Silva: Outlets are being hung, trim is being made, and the walls aren’t even completed. You can’t actually finish something until the camera has seen it. That’s the hardest part of the whole deal for me.
As if a televised renovation isn’t challenging enough, over the course of most projects the homeowners come to realize that being on the show is their one chance to take advantage of the cast’s expert craftsmanship—which can tempt them to stretch their ambitions, no matter the cost.
Beliveau: We increased our budget about 20 percent to get on the show, and then we went over that as well. We had talked to other homeowners, and they said, “You just need to keep an eye on the budget—it goes haywire.”
Silva: Before you know it, the homeowners realize what they’re getting. The next thing you know, they’re using those four magic words in construction that always extend the project and always raise the budget. Those words are “while you’re at it….”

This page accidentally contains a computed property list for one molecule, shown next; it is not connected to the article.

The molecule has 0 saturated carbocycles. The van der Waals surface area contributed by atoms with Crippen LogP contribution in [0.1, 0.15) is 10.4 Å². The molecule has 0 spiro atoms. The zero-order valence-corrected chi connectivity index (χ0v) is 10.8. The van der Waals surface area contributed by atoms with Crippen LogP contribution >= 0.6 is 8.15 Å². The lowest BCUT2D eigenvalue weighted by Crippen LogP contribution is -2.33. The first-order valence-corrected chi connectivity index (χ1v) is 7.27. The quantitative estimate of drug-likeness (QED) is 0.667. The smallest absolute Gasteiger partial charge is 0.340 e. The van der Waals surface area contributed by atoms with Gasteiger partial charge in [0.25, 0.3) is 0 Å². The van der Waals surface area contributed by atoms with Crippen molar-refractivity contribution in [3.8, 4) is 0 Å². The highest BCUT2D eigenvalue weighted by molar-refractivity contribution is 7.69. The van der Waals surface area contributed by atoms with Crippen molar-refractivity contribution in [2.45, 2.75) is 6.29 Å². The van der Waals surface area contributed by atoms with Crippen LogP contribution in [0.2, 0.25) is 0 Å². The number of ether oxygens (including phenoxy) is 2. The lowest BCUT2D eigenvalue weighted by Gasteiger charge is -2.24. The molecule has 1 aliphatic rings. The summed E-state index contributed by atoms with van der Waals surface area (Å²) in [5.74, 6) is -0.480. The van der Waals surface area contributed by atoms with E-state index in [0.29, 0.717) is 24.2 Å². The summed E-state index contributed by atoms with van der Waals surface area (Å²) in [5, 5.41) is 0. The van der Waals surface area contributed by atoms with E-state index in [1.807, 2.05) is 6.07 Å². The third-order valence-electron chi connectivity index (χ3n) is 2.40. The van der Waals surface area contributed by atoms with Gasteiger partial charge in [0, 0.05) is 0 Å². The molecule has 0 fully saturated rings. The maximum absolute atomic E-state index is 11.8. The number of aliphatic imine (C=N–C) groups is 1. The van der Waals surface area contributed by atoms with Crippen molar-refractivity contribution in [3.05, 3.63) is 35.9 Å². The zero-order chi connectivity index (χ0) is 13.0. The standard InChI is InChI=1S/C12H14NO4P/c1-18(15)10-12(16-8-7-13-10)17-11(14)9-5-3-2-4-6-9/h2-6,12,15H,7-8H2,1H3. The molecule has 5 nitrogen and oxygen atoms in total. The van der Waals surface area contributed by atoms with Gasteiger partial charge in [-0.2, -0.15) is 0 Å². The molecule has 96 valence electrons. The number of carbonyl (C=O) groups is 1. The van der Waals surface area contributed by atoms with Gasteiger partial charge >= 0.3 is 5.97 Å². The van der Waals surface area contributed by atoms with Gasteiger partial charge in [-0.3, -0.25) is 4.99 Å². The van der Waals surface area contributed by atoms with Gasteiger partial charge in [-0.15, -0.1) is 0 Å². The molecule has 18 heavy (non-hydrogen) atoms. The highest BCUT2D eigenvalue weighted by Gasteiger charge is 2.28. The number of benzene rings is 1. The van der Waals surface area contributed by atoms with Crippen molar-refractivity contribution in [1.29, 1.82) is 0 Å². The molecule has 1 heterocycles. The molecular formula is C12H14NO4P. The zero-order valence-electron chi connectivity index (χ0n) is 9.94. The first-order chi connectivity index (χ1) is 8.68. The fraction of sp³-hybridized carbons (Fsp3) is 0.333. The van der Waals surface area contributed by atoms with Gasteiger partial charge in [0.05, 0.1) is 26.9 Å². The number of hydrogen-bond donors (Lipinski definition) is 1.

Maitland: Bruce was constantly pulling in on the reins. We really couldn’t afford to do air conditioning, but the contractor said, “I’ll just put all the stuff in anyway—who’s gonna know?” Bruce said, “I’m gonna know, and furthermore, your budget is a national laughingstock.” They filmed the air-conditioning equipment being carried back out of the house while we stood there going, “Bring it back!”
Fleming: We had a small bathroom, and we wanted to put in one of these megatubs, you know? Russ said, “When is the last time you took a bath?” I said, “I don’t know, five years ago.” It was just one of those reality checks.